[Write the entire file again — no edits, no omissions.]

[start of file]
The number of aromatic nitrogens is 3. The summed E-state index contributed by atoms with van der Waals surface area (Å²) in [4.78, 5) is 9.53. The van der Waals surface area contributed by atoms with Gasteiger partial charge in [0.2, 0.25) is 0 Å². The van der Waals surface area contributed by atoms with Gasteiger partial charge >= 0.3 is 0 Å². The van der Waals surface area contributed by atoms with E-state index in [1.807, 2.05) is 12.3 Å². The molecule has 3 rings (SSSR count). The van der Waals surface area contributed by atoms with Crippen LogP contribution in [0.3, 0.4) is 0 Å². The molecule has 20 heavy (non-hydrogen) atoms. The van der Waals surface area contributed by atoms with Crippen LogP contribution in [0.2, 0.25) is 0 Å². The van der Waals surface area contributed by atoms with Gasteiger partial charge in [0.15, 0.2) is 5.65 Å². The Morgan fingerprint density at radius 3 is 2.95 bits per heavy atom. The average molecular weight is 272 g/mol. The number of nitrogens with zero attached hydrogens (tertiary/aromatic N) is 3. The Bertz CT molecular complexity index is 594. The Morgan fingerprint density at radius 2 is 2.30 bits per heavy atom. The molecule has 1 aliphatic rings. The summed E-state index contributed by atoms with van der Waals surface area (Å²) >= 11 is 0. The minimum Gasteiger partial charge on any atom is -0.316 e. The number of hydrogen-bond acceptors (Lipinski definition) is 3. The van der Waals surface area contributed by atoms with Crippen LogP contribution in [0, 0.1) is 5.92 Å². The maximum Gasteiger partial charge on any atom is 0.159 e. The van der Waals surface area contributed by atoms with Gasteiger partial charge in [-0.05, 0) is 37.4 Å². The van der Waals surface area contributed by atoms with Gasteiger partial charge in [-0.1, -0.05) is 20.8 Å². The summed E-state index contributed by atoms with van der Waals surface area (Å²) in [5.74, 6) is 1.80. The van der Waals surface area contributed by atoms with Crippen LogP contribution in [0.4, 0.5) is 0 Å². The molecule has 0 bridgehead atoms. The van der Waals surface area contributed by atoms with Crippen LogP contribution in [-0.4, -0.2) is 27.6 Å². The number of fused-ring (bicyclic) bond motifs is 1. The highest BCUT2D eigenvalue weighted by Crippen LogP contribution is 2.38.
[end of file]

The number of aromatic nitrogens is 3. The summed E-state index contributed by atoms with van der Waals surface area (Å²) in [4.78, 5) is 9.53. The van der Waals surface area contributed by atoms with Gasteiger partial charge in [0.2, 0.25) is 0 Å². The van der Waals surface area contributed by atoms with Gasteiger partial charge >= 0.3 is 0 Å². The van der Waals surface area contributed by atoms with E-state index in [1.807, 2.05) is 12.3 Å². The molecule has 3 rings (SSSR count). The van der Waals surface area contributed by atoms with Crippen LogP contribution in [0.3, 0.4) is 0 Å². The molecule has 20 heavy (non-hydrogen) atoms. The van der Waals surface area contributed by atoms with Crippen LogP contribution in [0.2, 0.25) is 0 Å². The van der Waals surface area contributed by atoms with Gasteiger partial charge in [0.15, 0.2) is 5.65 Å². The Morgan fingerprint density at radius 3 is 2.95 bits per heavy atom. The average molecular weight is 272 g/mol. The number of nitrogens with zero attached hydrogens (tertiary/aromatic N) is 3. The Bertz CT molecular complexity index is 594. The Morgan fingerprint density at radius 2 is 2.30 bits per heavy atom. The molecule has 1 aliphatic rings. The summed E-state index contributed by atoms with van der Waals surface area (Å²) >= 11 is 0. The minimum Gasteiger partial charge on any atom is -0.316 e. The number of hydrogen-bond acceptors (Lipinski definition) is 3. The van der Waals surface area contributed by atoms with Crippen LogP contribution in [0, 0.1) is 5.92 Å². The maximum Gasteiger partial charge on any atom is 0.159 e. The van der Waals surface area contributed by atoms with Gasteiger partial charge in [-0.05, 0) is 37.4 Å². The van der Waals surface area contributed by atoms with Gasteiger partial charge in [-0.1, -0.05) is 20.8 Å². The summed E-state index contributed by atoms with van der Waals surface area (Å²) in [5.74, 6) is 1.80. The van der Waals surface area contributed by atoms with Crippen LogP contribution in [0.4, 0.5) is 0 Å². The molecule has 0 bridgehead atoms. The van der Waals surface area contributed by atoms with Crippen LogP contribution in [-0.4, -0.2) is 27.6 Å². The number of fused-ring (bicyclic) bond motifs is 1. The highest BCUT2D eigenvalue weighted by Crippen LogP contribution is 2.38.